Coursing and Racing Dogs

by Freeman Lloyd
published in the American Kennel Gazette, April 1931

[continued]

Coursing with cheetahs has not been seen, but the speed of these animals has been noted by an esteemed friend in Er. M. Shelley, the well-known American authority on working and field trial pointers and setters, the man who went with the late Paul Rainey, of Tippah Lodge, near Cotton Plant, Mississippi, to East Africa to hunt lion, etc., with American foxhounds, Airedale and cross-bred Airedale terriers.

Writing about the cheetah - which must be as fast if not faster than any dog - Mr. Shelley says that on one day's hunt he had a most interesting experience. He had not gone far out on the plains before he came across many Thompson's gazelles. He could see "bunches" of them in every direction, and in the distance thousands of head of larger game could be plainly viewed.

As he rode along the gazelle would move to one side, giving him about two hundred yards of right-of-way on both sides. As they did so, a large cheetah pounced out of the grass and took after a gazelle that passed nearest to him. The spotted beast caught the buck in less than two hundred yards.

Shelley, on a mule, then gave chase to the cheetah which had made off from the stone-dead gazelle. The hunter had before galloped down cheetahs on a good horse, so it would appear that the cheetah is only very speedy for a short distance. It seems the beast gained on the mule-rider for the first quarter of a mile, and just held its own the second quarter. The third quarter the hunter began to gain on the cheetah which was passed in less than a mile, when the creature squatted on the ground. Shelley then shot him with his forty-five Colt. My friend says that unlike lions and leopards, cheetahs are quite harmless. The methods of training these animals will be described in another place.

The speeds of the antelopes must vary according to their sizes. Those beautiful creatures are as active and swift as are their graceful appearances. The various motion pictures of wild life in Africa and other countries have given to the world's human eyes the sights of leaping antelopes, such as would have been unbelievable if told about by human tongues - the narratives of the returned traveler, hunters from distant of little known parts of the world.

But now, thanks be to the motion picture camera, the tales of adventurers, hunters, and travelers, are being vindicated. The more we see of those pictures, the more delighted and interested we find ourselves in the wonderful makes and shapes of our coursing or running dogs, which we commonly designate as belonging to the greyhound family.

I would prefer to call these long-legged, clean-necked, fine-headed, small and of sometimes erect-eared, and always whip-tailed dogs, as simply dogs rather than hounds. For a hound, as I see him, is a dog that uses his nose for the purposes of hunting, a dog that is a plodder rather than a fast-running courser which depends on his sight, speed, stamina and teeth for the overtaking and overpowering of the as speedy quarry, beaten by the superior endurance of the dog, rather than the pursuer's powers of galloping.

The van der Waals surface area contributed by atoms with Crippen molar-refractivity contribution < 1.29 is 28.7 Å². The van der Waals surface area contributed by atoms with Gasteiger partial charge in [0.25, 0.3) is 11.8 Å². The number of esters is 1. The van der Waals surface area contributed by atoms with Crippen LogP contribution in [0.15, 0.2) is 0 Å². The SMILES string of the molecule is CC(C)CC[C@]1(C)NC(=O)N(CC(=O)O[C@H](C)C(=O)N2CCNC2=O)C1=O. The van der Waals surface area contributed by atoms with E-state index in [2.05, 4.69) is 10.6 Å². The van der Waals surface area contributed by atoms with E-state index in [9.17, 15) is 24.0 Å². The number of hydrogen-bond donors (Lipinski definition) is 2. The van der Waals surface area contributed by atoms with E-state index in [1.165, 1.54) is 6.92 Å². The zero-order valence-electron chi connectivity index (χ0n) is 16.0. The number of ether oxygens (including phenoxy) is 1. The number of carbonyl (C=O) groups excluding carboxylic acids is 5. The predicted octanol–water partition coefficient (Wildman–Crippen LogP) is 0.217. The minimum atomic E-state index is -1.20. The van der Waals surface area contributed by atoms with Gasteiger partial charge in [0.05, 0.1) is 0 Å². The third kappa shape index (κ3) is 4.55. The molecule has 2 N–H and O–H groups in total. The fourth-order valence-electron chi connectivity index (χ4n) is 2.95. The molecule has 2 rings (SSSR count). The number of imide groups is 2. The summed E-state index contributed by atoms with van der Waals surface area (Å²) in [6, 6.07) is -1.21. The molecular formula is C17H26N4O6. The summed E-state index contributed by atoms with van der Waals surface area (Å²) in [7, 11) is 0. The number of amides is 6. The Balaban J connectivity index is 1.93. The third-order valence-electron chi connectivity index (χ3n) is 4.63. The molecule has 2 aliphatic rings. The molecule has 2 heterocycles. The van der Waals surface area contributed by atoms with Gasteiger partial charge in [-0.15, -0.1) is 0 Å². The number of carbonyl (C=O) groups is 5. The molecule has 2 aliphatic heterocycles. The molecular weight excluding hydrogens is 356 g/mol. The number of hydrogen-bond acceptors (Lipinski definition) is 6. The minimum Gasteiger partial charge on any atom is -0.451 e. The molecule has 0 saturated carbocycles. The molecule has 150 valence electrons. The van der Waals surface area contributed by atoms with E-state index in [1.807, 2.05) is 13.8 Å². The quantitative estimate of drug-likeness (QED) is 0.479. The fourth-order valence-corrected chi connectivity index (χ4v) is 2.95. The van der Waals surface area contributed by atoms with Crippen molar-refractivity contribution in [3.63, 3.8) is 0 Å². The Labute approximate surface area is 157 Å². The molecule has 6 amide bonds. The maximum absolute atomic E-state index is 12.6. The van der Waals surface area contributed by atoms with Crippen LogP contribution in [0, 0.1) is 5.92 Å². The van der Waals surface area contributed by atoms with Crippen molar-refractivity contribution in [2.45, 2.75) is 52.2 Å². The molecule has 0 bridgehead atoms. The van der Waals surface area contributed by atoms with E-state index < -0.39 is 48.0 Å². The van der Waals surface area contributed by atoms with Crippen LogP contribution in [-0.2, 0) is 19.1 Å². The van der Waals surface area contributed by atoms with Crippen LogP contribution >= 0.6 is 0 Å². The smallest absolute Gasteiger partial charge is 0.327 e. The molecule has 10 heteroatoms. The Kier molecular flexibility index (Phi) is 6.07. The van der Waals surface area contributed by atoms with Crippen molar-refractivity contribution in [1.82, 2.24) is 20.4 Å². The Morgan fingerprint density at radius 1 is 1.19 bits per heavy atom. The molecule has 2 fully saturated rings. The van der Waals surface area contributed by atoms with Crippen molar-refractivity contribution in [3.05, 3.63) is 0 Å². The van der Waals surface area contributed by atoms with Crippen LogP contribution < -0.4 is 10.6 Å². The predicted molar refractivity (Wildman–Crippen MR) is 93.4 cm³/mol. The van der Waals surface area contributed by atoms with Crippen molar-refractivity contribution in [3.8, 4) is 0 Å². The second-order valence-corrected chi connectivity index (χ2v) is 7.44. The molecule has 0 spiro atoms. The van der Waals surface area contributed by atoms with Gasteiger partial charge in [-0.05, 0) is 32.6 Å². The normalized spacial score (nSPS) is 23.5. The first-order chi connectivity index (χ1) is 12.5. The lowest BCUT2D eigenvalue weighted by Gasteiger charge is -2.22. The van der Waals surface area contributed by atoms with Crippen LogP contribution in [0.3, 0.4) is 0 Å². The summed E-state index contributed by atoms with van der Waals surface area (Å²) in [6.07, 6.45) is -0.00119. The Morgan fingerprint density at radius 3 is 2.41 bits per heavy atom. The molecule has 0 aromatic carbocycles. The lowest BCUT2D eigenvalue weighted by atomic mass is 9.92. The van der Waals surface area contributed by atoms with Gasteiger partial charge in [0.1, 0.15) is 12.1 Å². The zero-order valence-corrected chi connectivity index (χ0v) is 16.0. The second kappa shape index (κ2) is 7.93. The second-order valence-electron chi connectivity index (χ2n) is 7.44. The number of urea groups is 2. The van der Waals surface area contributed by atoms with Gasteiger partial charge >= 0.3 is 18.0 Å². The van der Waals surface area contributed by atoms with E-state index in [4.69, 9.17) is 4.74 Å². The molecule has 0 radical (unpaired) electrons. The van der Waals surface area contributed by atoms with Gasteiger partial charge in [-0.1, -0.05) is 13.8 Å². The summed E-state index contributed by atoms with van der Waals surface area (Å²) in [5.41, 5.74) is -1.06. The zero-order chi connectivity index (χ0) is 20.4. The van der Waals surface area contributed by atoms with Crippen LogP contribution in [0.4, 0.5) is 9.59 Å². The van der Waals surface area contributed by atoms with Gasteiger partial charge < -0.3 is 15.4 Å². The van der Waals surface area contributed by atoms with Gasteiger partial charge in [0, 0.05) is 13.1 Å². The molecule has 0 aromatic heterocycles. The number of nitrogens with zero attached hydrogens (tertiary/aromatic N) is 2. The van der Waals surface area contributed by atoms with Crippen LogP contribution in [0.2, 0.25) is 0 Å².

I have seen the South African steinbuck leap up from under the nose of the walking horse which carried the hunter. Before the cry of Sah! Sah! could escape the lips, the two greyhounds were away on to the fleeing buck, a beautiful creature with ideal cleanness and placement of shoulders, and the enormous driving powers of the antelope's hindquarters. Here was the make-up, the embodiment of activity and enormous propulsion.

And, after ever so many years, the sight of the springing-up buck comes back in the memory's eyes, the impression created 35 to 40 years ago on the Transvaal veld. I again have the view of the up-leaping steinbuck as he rose from his couch, like a hare from her form. I see the spring into immediate action; the movement, make, and shape of a wild animal, a form that was instantly observed and perhaps understood, visualized as the perfection of the graceful creature, whose watchfulness and speed were its only weapons of protection against the numerous enemies of the ruminants.

Yet man had been able to breed a dog which was almost as speedy at the start and possessed more stamina or lasting powers of running endurance than the antelope.

continued >>>

 

Coursing and Racing Dogs
(Freeman Lloyd)

(not exclusively Borzoi)

Coursing Excerpt from The Beasts of the Prairies

Dog of All the Russias
(W. Haynes)

Dogs of Today - the Russian Wolfhound or Borzoi

Dogs That Hunt Bears and Wolves (Excerpt)
Freeman Lloyd

Excerpt from Hutchinson's Encyclopedia

Excerpt from the Kennel Encyclopaedia

Freeman Lloyd on Borzoi

Hound of the Czars
(Walter Dyer)

Hunting Dogs: Sighthounds and Scenthounds
(L. P. Sabaneev, 1899)

Hunting Large Game Excerpt

J.B. Thomas Says American Borzoi Lead the World
(Micheline de Zutter)

An Outline of the History of the Borzoi
Baron G.D. Rozen, 1891

Ruby de Bolshoy
(Melanie Richards)

Russian Wolfhounds of Yesterday and Today
(Freeman Lloyd)

RWCA's History (1930)

the Borzoi
(H. W. Huntington)

the Borzoi or Russian Wolfhound
(Major Borman)

the Hare and Many Foes

the Russian Borzoi (excerpt from "Dogs From All Angles")

the Russian Wolfhound
(James Watson)

the Russian Wolfhound or Borzoi
(W. Johnston)

Twentieth Century Dog - Borzoi Section

Watson on Borzoi

 

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